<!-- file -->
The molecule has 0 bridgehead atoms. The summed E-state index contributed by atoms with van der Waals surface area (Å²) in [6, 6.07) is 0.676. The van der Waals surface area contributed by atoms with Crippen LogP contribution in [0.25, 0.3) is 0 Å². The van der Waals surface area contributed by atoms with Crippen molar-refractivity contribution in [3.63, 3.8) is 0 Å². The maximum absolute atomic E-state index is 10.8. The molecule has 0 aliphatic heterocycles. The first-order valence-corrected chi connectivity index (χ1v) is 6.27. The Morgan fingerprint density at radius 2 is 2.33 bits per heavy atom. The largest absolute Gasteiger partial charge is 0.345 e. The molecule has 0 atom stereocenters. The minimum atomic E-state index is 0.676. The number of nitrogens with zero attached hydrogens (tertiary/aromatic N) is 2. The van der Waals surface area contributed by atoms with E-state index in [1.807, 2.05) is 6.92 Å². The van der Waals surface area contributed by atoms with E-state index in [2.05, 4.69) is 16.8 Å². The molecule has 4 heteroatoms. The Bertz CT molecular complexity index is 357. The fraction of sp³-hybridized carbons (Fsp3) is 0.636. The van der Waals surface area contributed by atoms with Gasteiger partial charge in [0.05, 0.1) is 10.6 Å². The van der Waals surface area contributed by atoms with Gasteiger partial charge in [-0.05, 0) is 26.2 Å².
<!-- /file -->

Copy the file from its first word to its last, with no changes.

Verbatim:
The molecule has 0 bridgehead atoms. The summed E-state index contributed by atoms with van der Waals surface area (Å²) in [6, 6.07) is 0.676. The van der Waals surface area contributed by atoms with Crippen LogP contribution in [0.25, 0.3) is 0 Å². The van der Waals surface area contributed by atoms with Crippen molar-refractivity contribution in [3.63, 3.8) is 0 Å². The maximum absolute atomic E-state index is 10.8. The molecule has 0 aliphatic heterocycles. The first-order valence-corrected chi connectivity index (χ1v) is 6.27. The Morgan fingerprint density at radius 2 is 2.33 bits per heavy atom. The largest absolute Gasteiger partial charge is 0.345 e. The molecule has 0 atom stereocenters. The minimum atomic E-state index is 0.676. The number of nitrogens with zero attached hydrogens (tertiary/aromatic N) is 2. The van der Waals surface area contributed by atoms with E-state index in [1.807, 2.05) is 6.92 Å². The van der Waals surface area contributed by atoms with E-state index in [2.05, 4.69) is 16.8 Å². The molecule has 4 heteroatoms. The Bertz CT molecular complexity index is 357. The fraction of sp³-hybridized carbons (Fsp3) is 0.636. The van der Waals surface area contributed by atoms with Gasteiger partial charge in [0.05, 0.1) is 10.6 Å². The van der Waals surface area contributed by atoms with Gasteiger partial charge in [-0.05, 0) is 26.2 Å².